How to convince a Labour doubter to stay in the party

This isn't a crude argument about the balance of forces in any future leadership contest. It's about what we can still achieve and all that we share.

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One of the personal downsides of defeat as an MP is immediacy. You make a speech in the middle of the night from a packed stage to a largely empty hall. Each word is offered from behind a fixed smile as you pretend to be delighted that someone else will be leaving with the job that you arrived with. For weeks afterwards friends talk to you as though you’ve suffered a terrible illness, whispering their best wishes for your full recovery.

Others simply keep out of your way. But over the Christmas period I met up with some of those I hadn’t seen since that election night. Among them was an old friend, John Arthur, a lovely gentleman in his nineties. He has been a Labour member since ­before the NHS, the State of Israel or my dad were born. Years ago I presented John with his Veterans Badge as a small thank you for his time in national service.

He’s a kind optimist and an elder in the local church. But he seemed unusually unsettled. I asked him about his health, his family and all the other things that could be causing his anxiety, but each of the obvious inquiries met with a pretty contented reply. It was only when we turned to politics that I got closer to the truth. And it’s why I’m writing this column. Sheepishly, John told me that he was thinking of cancelling his 70-year-long membership of the Labour Party. He no longer recognised the party that he had lived most of his life in.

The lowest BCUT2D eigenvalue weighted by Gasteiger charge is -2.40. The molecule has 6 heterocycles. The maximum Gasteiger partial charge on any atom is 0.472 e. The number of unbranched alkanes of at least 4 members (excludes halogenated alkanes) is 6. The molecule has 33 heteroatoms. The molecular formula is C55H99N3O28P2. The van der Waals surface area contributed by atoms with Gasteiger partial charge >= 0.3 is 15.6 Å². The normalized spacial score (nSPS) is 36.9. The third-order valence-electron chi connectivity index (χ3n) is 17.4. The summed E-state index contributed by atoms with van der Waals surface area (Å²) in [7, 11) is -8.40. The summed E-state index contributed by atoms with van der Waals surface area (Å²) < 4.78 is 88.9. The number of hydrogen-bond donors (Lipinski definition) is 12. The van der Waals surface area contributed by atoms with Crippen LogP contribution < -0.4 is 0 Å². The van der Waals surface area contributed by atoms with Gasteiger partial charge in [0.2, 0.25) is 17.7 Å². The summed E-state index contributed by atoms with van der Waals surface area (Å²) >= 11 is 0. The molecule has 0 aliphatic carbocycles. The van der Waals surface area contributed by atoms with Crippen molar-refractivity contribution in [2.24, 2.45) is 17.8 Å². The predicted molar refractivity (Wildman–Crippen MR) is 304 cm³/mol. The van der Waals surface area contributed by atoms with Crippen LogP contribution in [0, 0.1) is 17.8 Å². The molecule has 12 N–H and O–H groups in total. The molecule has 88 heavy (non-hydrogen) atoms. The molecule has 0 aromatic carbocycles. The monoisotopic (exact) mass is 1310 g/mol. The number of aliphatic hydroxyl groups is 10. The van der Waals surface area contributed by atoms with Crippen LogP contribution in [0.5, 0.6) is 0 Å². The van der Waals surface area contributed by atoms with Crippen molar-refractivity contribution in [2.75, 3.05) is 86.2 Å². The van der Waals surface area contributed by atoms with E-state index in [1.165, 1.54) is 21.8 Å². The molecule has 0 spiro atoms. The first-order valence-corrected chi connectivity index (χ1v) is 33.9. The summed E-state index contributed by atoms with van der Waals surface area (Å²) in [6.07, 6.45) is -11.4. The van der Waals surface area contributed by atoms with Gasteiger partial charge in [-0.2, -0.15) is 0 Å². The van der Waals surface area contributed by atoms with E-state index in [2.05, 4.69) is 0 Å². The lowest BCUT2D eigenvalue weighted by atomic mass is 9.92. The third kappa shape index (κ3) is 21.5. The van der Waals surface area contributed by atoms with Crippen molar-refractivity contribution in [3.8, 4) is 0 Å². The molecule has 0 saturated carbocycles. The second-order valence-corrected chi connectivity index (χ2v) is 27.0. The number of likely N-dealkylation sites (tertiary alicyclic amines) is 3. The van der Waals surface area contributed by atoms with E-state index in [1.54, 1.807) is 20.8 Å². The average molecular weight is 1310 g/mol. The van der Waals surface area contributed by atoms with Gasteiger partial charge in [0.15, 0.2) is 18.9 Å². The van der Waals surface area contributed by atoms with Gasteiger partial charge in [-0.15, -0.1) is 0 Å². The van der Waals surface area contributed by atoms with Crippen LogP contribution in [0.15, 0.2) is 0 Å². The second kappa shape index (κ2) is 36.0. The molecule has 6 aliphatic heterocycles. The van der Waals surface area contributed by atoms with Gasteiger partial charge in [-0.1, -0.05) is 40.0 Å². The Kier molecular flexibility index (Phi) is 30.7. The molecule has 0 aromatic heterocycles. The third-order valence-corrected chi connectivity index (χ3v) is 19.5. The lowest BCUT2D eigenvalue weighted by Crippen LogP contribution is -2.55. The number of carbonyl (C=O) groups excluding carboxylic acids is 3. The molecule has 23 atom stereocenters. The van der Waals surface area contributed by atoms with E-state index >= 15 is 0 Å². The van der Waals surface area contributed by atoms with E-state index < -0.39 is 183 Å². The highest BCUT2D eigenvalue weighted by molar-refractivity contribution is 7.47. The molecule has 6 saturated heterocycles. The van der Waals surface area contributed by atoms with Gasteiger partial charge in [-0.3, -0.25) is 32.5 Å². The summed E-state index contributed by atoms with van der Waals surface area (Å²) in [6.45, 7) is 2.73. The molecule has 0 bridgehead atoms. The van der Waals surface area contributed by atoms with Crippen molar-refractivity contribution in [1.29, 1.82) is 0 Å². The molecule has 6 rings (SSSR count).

This from a man who used to collect the annual membership fees of half a crown by cycling from one party member’s house to the next. He has never sought attention from anyone or election to anything. He is the type of proud, working-class patriot who has kept the Labour Party alive. One of his happiest memories was shaking the hand of Aneurin Bevan at the Glasgow May Day rally in 1951. And now, in the tenth decade of his life, he felt like a stranger in his party.

John doesn’t do Twitter but if he did he would be traduced by some loudmouths as a Red Tory. It is little comfort that many of these keyboard warriors count their Twitter following in the dozens and their attachment to the Labour Party in months.

I can only share with others what I said to John, which is that the Labour Party has been nurtured for over a century. It is as much his party as anyone else’s and what he has helped build with patience he shouldn’t abandon in haste. After all, we elect a leader, not a monarch, and no one person has ever owned Labour. Surely John has earned the right to have his criticisms welcomed.

A party whose mottos include “Unity is Strength” has rarely entertained the politics of energised internal intolerance. Lots of really decent people have recently joined Labour and they are part of a party that from its earliest days has lived with our fault lines. At the first ever meeting of the Parliamentary Labour Party in 1906, Keir Hardie and David Shackleton tied 13 votes each in the election for PLP chair. Few leaders have mistaken debate for division.